I was afraid of penetrating because I thought doing it meant I had to take on a sexual persona that contradicted who I was. What I had to discover was I got better at giving and became a better sexual partner not when I changed who I was, but when I allowed who I am to inform and guide my sexual practice—simple as that.

I love watching someone I care about and am really attracted to having a great orgasm. I love the feeling of the person I’m penetrating cumming on me. Whereas I see being penetrated as a time to focus in and get in tune with my own body, I love the opportunity to focus on and appreciate someone else’s that penetrating allows. If I believed I was a “bottom” or a “top,” I may have never learned any of these things.

The saddest thing to me about the top/bottom dichotomy, and why I think we should let it go forever, isn’t merely its total lack of imagination, or the offensive assumptions it makes about power and passivity. It’s that it extracts all the magic and beauty out of queer sex, forcing it back into something dictated, scripted, hierarchically structured, exactly like the society from which we are in constant escape. It turns our desire back into something that defines our proper places, rather than a sacred space to break out of them and explore other possibilities.

To all the queers: Trans, gay, pan, poly, lesbian, bi. You are you and your partners are who they are. Who we are changes, and it changes while we are together. Let’s figure out what that means each new time we meet, touch, talk and love each other, and not any time before.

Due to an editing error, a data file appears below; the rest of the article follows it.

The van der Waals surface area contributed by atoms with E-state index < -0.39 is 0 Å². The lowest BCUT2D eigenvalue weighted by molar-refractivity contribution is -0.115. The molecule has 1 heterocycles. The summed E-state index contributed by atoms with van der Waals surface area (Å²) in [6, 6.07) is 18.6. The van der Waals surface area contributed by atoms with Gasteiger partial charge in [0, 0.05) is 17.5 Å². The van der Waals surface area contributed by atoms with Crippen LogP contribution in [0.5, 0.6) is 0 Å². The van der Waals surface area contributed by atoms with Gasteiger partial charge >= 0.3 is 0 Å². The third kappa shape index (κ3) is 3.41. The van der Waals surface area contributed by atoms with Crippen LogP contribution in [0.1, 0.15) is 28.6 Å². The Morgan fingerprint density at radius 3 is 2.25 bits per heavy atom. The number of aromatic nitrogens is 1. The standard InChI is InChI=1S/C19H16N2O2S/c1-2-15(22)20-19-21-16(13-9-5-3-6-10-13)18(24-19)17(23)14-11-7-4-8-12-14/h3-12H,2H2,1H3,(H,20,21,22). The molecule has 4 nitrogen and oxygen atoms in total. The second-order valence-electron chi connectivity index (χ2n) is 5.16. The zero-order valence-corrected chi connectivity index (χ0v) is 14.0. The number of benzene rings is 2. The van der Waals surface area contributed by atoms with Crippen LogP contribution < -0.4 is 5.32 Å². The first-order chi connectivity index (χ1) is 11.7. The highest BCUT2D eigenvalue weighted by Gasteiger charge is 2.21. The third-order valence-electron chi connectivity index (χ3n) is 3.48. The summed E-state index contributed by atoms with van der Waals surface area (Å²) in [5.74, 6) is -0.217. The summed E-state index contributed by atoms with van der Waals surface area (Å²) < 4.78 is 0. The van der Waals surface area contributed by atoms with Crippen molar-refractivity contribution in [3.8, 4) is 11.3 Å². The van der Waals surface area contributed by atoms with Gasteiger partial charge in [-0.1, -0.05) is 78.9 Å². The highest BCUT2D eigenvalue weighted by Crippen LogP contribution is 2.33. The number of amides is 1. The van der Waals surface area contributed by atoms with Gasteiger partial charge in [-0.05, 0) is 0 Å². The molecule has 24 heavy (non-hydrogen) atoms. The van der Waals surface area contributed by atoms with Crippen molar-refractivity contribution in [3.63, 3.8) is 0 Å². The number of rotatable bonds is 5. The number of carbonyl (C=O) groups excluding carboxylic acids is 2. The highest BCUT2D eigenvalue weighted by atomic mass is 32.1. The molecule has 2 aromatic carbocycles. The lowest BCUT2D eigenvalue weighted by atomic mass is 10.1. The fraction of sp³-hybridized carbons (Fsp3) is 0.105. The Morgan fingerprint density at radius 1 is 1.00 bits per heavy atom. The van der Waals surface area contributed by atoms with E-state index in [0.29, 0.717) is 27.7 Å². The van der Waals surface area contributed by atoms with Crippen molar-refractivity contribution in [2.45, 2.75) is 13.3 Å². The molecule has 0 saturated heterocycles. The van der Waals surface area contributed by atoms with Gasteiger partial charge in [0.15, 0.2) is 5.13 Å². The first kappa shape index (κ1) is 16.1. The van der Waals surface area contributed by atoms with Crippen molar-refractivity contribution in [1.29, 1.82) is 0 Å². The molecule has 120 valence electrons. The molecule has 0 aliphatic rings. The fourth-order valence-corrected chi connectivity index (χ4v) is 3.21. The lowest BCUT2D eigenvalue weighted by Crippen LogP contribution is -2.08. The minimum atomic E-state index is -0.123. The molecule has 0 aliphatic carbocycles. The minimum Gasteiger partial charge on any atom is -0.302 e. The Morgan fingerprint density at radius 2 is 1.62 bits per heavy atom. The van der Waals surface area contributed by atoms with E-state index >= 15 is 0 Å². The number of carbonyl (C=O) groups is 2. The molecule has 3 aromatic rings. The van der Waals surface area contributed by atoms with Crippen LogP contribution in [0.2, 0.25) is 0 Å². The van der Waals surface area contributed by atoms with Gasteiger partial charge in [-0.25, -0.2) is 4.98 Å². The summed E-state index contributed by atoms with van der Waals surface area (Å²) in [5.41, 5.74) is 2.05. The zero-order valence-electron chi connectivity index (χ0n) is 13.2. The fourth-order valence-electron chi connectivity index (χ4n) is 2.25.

edTPA Boycott: UIC Grad Students Follow Parents and Teachers’ Lead

Members of the Saucedo Elementary School community at a press conference last week.

Members of the Saucedo Elementary School community at a press conference last week.

I am proud to say that members of my graduate program have decided to boycott the edTPA–a standardized exam for preservice teachers–joining in the battle against over testing, school closings and corporate reforms taking place around the city and country.

This last week, after 40% of its parents voluntarily opted their children out of the Illinois state test known as the ISAT, teachers at Saucedo Elementary School in the Little Village neighborhood voted to boycott the exam. They are holding fast to their decision despite threats from CPS officials that teachers from the school could have their certification revoked. As news unfolds, record numbers of parents around Chicago have opted their children out of the exam, and at least one more school has joined the boycott. 

Just weeks ago, interim dean of the College of Education at UIC Alfred Tatum announced that, without the input of any students or faculty, our masters program would be closing. Though we were shocked and discouraged, we also saw an opportunity to take an active stance in opposing the use of corporate assessments to shut down learning communities.

This last week, with the support of the leadership and faculty in our program, the current graduating classes resolved to boycott the edTPA, a newly instituted, highly invasive for-profit assessment for preservice teachers. (For a phenomenal analysis of the edTPA, read this article by an educator who was fired from her institution for supporting students in their resistance to the assessment.) What follows is our brief common statement, and rationale for our boycott:

 

Why We Are Boycotting the edTPA